The heavily advertised supplement CortiSlim claims to help you lose weight by blocking cortisol. Although I’m unaware of any research supporting this claim, I do know that DHEA, another adrenal hormone and natural counter-regulator of cortisol, has been shown to assist in abdominal weight loss. When older, overweight men and women with low blood levels of DHEA took 50 mg of DHEA daily, the men lost 10.2 percent of their visceral adipose tissue and the women lost 7.4 percent. Their insulin sensitivity improved as well.
Do You Have a Fat Liver?
Belly fat and insulin resistance are closely related to nonalcoholic fatty liver disease (NAFLD). The portal vein, which goes from the gastrointestinal tract to the liver, lies smack in the middle of visceral fat. The free fatty acids generated by this adipose tissue are released into the portal vein and delivered directly to the liver, where they replace normal liver cells.
NAFLD doesn’t make you feel ill or jaundiced, and the only real indication of this condition—besides abdominal obesity—is elevated liver enzymes. Most people don’t even realize they have it. However, it is a harbinger of potential future problems. Excess fat in the liver stimulates free-radical activity, which kicks inflammation into gear and, over time, damages hepatic cells. In some cases, NAFLD progresses to more serious diseases such as nonalcoholic steatohepatitis (significant inflammation) or cirrhosis (scarring of the liver).
Should you be concerned? Studies suggest that NAFLD affects nearly 70 percent of people with type 2 diabetes and even more of those who are obese. But there is a cure for NAFLD: weight loss. Researchers at St. Louis University recently found that when patients lost at least nine percent of their body weight, they were able to reverse even advanced NAFLD. Exercise—independent of weight loss—has also been shown to improve liver enzymes in patients with this condition.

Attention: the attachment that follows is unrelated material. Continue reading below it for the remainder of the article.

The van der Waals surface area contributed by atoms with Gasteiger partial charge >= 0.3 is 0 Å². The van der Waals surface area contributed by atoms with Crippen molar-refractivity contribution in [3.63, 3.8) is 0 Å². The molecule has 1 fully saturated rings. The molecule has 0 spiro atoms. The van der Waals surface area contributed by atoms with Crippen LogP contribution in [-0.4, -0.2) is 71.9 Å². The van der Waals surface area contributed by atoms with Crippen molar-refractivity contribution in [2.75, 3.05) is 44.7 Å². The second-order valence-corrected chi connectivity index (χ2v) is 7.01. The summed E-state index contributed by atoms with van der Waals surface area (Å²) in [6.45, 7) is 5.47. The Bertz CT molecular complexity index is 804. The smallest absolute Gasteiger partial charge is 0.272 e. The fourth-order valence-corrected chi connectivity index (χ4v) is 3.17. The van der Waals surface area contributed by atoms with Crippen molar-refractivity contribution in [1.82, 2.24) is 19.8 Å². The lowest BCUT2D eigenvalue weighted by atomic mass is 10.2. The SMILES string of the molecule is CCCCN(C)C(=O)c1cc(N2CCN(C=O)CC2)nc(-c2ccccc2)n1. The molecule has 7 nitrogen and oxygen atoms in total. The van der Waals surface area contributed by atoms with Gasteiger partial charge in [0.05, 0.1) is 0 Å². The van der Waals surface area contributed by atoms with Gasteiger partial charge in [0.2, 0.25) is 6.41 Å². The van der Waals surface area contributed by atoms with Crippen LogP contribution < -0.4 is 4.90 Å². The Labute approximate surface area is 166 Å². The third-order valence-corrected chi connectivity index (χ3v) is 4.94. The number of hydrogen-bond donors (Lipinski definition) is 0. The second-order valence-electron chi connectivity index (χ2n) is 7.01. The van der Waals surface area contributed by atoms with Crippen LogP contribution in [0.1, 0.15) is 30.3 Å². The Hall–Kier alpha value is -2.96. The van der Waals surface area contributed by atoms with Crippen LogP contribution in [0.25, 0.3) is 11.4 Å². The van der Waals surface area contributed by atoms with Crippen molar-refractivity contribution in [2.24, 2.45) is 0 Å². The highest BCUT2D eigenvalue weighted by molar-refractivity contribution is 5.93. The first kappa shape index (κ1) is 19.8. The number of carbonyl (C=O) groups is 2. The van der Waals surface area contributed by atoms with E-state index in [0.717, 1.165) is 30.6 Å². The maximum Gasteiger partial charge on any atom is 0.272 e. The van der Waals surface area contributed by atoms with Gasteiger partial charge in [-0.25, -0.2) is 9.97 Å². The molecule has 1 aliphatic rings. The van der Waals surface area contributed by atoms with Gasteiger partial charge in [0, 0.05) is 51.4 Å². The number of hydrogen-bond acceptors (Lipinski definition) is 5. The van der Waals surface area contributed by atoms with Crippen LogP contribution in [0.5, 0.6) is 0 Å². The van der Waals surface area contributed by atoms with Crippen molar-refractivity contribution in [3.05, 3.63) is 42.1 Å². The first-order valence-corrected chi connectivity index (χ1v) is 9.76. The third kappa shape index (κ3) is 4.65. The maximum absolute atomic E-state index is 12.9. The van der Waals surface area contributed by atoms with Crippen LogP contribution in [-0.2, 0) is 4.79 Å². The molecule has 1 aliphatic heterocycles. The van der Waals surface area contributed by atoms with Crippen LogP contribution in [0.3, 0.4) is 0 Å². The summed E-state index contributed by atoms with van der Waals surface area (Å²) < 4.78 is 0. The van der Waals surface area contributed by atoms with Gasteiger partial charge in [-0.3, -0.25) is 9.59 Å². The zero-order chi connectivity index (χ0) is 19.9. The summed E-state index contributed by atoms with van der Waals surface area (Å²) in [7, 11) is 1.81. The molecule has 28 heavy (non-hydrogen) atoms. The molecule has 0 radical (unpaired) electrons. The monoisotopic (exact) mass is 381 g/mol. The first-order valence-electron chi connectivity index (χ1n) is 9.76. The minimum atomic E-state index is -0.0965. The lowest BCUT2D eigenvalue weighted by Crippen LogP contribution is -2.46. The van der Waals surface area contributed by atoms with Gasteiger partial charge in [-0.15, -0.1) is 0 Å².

You should also go easy on alcohol and drugs that damage the liver such as acetaminophen (Tylenol), NSAIDs (aspirin, ibuprofen), and cholesterol-lowering statins, and take nutritional supplements that support liver health. These include silymarin (milk thistle extract), alpha lipoic acid, selenium, and other antioxidants.
Probiotics for Weight Loss?
Recent research suggests that probiotics may also help fight the battle of the bulge. The bacteria that reside in your intestinal tract, known as the gut microbiota, are involved in nutrient uptake and energy regulation. Studies reveal that in obese humans and animals, the microbiota extract and absorb more calories from food and store them in fat cells.
In a study conducted earlier this year, pregnant women who took probiotic supplements during their first trimester were only half as likely as a control group to have abdominal obesity a year after giving birth. Another 2009 clinical trial found that patients who took probiotics after bariatric (weight-loss) surgery had significantly greater weight loss than those who did not take these supplements.
This research is fairly new, and there are many questions yet to be answered. However, I recommend that everyone take a good probiotic supplement. In addition to possibly facilitating weight loss, these supplements help prevent pathological bacterial overgrowth, improve digestion and elimination, and boost immune function.